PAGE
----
The religious violence in Delhi last week has left the Indian student community in the US shaken.
Students Against Hindutva, a progressive activist group based in that country, has strongly opposed the riots that killed nearly 50 people during and after president Donald Trump’s maiden India visit. The violence, for the most part, was allegedly perpetrated by right-wing Hindu mobs against Muslims.
Founded by Shreeya Singh, a junior at Yale University in Connecticut, Students Against Hindutva has now planned a collective protest across universities on March 5. It is being called Holi Against Hindutva, taking after the Hindu festival of colours which falls on March 10 this year. Marking the festival almost a week early, participants will wear only black and, unlike in Holi, use only the colour white.
“The goal of this symbolic use of black and white is to signify that we are not in celebration but in condemnation of the Indian government’s actions,” the student body said in a statement.
So far, 21 universities across the US, include Yale, Harvard, Cornell, and Princeton, among others, have signed up for the protest.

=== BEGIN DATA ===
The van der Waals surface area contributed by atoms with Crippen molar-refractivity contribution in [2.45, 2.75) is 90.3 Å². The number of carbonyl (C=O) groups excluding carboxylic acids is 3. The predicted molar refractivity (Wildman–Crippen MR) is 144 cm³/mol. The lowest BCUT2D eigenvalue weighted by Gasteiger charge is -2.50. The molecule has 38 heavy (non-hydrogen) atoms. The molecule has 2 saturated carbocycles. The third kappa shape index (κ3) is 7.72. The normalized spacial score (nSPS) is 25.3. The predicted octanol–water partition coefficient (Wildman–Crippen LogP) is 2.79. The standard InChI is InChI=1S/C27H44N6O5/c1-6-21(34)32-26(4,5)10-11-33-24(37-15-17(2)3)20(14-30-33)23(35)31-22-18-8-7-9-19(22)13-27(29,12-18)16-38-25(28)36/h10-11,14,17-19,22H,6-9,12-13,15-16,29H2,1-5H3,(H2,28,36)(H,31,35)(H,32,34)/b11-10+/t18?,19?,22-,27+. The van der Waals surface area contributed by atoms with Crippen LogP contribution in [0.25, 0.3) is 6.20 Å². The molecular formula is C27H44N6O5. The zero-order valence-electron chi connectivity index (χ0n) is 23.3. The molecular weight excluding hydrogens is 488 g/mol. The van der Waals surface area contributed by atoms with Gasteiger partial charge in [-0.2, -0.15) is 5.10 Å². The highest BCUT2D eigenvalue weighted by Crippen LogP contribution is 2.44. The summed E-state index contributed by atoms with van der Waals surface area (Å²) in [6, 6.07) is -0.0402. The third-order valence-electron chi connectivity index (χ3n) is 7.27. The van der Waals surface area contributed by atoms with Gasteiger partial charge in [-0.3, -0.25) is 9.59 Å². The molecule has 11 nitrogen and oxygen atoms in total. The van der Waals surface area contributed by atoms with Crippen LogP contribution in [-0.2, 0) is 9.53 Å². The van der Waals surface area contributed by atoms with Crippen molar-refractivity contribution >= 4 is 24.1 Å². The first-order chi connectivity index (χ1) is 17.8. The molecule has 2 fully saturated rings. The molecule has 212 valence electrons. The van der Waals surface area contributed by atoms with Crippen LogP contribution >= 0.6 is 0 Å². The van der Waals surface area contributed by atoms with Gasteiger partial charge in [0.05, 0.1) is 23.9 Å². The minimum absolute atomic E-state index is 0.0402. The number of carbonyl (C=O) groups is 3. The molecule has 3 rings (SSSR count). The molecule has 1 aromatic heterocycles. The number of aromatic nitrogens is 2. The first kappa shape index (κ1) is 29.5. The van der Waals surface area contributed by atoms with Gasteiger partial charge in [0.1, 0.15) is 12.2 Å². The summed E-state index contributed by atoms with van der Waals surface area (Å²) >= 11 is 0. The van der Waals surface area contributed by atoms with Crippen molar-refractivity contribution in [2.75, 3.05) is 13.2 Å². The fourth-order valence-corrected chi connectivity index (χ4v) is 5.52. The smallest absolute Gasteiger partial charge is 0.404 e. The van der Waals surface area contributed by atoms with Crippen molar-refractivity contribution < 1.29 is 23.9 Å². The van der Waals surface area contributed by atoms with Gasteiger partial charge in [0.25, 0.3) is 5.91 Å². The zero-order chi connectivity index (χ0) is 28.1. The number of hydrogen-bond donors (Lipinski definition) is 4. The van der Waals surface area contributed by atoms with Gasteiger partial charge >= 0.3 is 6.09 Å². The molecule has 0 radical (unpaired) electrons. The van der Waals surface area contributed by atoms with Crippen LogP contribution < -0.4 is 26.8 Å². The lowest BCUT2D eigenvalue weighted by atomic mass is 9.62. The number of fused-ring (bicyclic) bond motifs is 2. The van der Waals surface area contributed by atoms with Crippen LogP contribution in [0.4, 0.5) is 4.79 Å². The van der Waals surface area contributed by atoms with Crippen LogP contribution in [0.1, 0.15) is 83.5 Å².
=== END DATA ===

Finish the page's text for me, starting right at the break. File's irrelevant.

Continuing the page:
This is not the first time Indians students studying abroad have raised their voice against what they perceive as injustices in India. Students at Harvard University have participated in similar protests against the Citizenship Amendment Act and a proposed national register of citizens in December 2019. In the UK, students at Oxford University, too, organised similar protests.
While the Indian diaspora is not monolithic—a sizeable number backs Modi—some students feel the need to speak up. “It’s important for the diaspora to understand that distance from India only necessitates greater responsibility. If we don’t stand up for a tolerant India, our omission will be read as acceptance of policies which are inherently inequitable for Indians,” said Vishwa Padigepati, legislative coordinator for Students Against Hindutva.
The student body has also turned Modi’s concerted efforts to woo an international audience on its head.
It believes that if students abroad protest, it could bring more accountability. “I believe it is the diaspora’s duty to stand behind the protestors risking their lives day after day for India’s secular soul,” said Singh.
Meanwhile, Delhi’s violence-hit northeastern areas seem to be limping back to recovery. Yesterday (Mar. 1), rumours of fresh rioting sparked panic. The police were quick to quell these rumours.